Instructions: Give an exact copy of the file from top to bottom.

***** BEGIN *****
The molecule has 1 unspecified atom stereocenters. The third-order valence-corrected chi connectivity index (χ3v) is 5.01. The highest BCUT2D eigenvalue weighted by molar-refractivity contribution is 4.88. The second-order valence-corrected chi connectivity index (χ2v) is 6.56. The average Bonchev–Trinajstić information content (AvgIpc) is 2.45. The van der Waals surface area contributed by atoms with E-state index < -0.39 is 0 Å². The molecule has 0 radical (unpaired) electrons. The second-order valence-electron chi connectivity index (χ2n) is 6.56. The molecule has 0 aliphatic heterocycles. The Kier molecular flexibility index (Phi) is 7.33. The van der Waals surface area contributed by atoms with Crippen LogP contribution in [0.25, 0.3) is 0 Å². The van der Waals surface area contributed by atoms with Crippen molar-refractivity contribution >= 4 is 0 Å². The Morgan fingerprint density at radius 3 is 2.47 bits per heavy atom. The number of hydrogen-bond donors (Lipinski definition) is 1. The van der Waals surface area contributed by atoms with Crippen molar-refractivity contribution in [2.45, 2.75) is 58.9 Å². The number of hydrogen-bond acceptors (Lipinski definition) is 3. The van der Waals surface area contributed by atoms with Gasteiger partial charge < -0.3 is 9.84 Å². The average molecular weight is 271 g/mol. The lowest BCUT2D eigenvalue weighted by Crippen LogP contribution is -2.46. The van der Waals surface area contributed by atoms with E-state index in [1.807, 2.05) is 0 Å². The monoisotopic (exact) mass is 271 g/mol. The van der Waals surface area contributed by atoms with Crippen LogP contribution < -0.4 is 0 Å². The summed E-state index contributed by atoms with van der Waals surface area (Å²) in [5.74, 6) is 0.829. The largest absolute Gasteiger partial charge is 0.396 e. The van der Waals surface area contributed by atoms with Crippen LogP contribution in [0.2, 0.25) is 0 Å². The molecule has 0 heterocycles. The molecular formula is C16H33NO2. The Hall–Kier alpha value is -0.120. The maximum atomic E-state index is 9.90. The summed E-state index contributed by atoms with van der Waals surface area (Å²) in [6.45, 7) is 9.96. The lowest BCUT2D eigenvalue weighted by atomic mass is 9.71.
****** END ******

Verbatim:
The molecule has 1 unspecified atom stereocenters. The third-order valence-corrected chi connectivity index (χ3v) is 5.01. The highest BCUT2D eigenvalue weighted by molar-refractivity contribution is 4.88. The second-order valence-corrected chi connectivity index (χ2v) is 6.56. The average Bonchev–Trinajstić information content (AvgIpc) is 2.45. The van der Waals surface area contributed by atoms with E-state index < -0.39 is 0 Å². The molecule has 0 radical (unpaired) electrons. The second-order valence-electron chi connectivity index (χ2n) is 6.56. The molecule has 0 aliphatic heterocycles. The Kier molecular flexibility index (Phi) is 7.33. The van der Waals surface area contributed by atoms with Crippen LogP contribution in [0.25, 0.3) is 0 Å². The van der Waals surface area contributed by atoms with Crippen molar-refractivity contribution >= 4 is 0 Å². The Morgan fingerprint density at radius 3 is 2.47 bits per heavy atom. The number of hydrogen-bond donors (Lipinski definition) is 1. The van der Waals surface area contributed by atoms with Crippen molar-refractivity contribution in [2.45, 2.75) is 58.9 Å². The number of hydrogen-bond acceptors (Lipinski definition) is 3. The van der Waals surface area contributed by atoms with Gasteiger partial charge < -0.3 is 9.84 Å². The average molecular weight is 271 g/mol. The lowest BCUT2D eigenvalue weighted by Crippen LogP contribution is -2.46. The van der Waals surface area contributed by atoms with E-state index in [1.807, 2.05) is 0 Å². The monoisotopic (exact) mass is 271 g/mol. The van der Waals surface area contributed by atoms with Crippen LogP contribution < -0.4 is 0 Å². The summed E-state index contributed by atoms with van der Waals surface area (Å²) in [5.74, 6) is 0.829. The largest absolute Gasteiger partial charge is 0.396 e. The van der Waals surface area contributed by atoms with Crippen LogP contribution in [0.2, 0.25) is 0 Å². The molecule has 0 heterocycles. The molecular formula is C16H33NO2. The Hall–Kier alpha value is -0.120. The maximum atomic E-state index is 9.90. The summed E-state index contributed by atoms with van der Waals surface area (Å²) in [6.45, 7) is 9.96. The lowest BCUT2D eigenvalue weighted by atomic mass is 9.71.